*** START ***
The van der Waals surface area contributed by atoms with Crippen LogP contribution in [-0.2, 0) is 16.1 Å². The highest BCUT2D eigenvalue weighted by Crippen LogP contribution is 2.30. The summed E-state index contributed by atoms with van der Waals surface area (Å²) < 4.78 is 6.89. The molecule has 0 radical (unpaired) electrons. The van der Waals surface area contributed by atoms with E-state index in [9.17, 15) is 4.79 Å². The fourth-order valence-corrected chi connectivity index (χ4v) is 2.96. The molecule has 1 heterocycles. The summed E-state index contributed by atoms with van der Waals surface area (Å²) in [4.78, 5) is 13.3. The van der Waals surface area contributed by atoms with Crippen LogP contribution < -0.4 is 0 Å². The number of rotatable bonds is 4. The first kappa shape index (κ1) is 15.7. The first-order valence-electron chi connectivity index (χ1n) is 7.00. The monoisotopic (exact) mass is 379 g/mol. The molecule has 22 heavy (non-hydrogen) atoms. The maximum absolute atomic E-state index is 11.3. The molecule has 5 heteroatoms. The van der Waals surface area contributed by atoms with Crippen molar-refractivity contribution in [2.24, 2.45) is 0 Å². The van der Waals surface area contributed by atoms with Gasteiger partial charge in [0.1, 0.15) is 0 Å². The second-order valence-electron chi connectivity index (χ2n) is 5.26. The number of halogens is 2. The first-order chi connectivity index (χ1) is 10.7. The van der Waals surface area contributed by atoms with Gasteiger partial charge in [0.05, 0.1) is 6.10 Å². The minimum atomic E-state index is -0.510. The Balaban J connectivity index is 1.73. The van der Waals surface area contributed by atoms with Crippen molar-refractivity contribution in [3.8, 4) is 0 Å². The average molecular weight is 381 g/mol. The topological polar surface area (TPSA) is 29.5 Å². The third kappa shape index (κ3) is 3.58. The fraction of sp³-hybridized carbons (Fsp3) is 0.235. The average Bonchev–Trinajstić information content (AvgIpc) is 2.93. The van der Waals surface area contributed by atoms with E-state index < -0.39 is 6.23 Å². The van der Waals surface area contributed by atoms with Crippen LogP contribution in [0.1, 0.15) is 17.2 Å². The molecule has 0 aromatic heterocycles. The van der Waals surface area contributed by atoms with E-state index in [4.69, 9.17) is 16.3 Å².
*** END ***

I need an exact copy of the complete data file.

The van der Waals surface area contributed by atoms with Crippen LogP contribution in [-0.2, 0) is 16.1 Å². The highest BCUT2D eigenvalue weighted by Crippen LogP contribution is 2.30. The summed E-state index contributed by atoms with van der Waals surface area (Å²) < 4.78 is 6.89. The molecule has 0 radical (unpaired) electrons. The van der Waals surface area contributed by atoms with E-state index in [9.17, 15) is 4.79 Å². The fourth-order valence-corrected chi connectivity index (χ4v) is 2.96. The molecule has 1 heterocycles. The summed E-state index contributed by atoms with van der Waals surface area (Å²) in [4.78, 5) is 13.3. The van der Waals surface area contributed by atoms with Crippen LogP contribution < -0.4 is 0 Å². The number of rotatable bonds is 4. The first kappa shape index (κ1) is 15.7. The first-order valence-electron chi connectivity index (χ1n) is 7.00. The monoisotopic (exact) mass is 379 g/mol. The molecule has 22 heavy (non-hydrogen) atoms. The maximum absolute atomic E-state index is 11.3. The molecule has 5 heteroatoms. The van der Waals surface area contributed by atoms with Crippen molar-refractivity contribution in [2.24, 2.45) is 0 Å². The van der Waals surface area contributed by atoms with Gasteiger partial charge in [0.1, 0.15) is 0 Å². The second-order valence-electron chi connectivity index (χ2n) is 5.26. The number of halogens is 2. The first-order chi connectivity index (χ1) is 10.7. The van der Waals surface area contributed by atoms with Gasteiger partial charge in [0.05, 0.1) is 6.10 Å². The minimum atomic E-state index is -0.510. The Balaban J connectivity index is 1.73. The van der Waals surface area contributed by atoms with Crippen molar-refractivity contribution in [3.8, 4) is 0 Å². The average molecular weight is 381 g/mol. The topological polar surface area (TPSA) is 29.5 Å². The third kappa shape index (κ3) is 3.58. The fraction of sp³-hybridized carbons (Fsp3) is 0.235. The average Bonchev–Trinajstić information content (AvgIpc) is 2.93. The van der Waals surface area contributed by atoms with E-state index < -0.39 is 6.23 Å². The van der Waals surface area contributed by atoms with Crippen LogP contribution in [0.1, 0.15) is 17.2 Å². The molecule has 0 aromatic heterocycles. The van der Waals surface area contributed by atoms with E-state index in [4.69, 9.17) is 16.3 Å².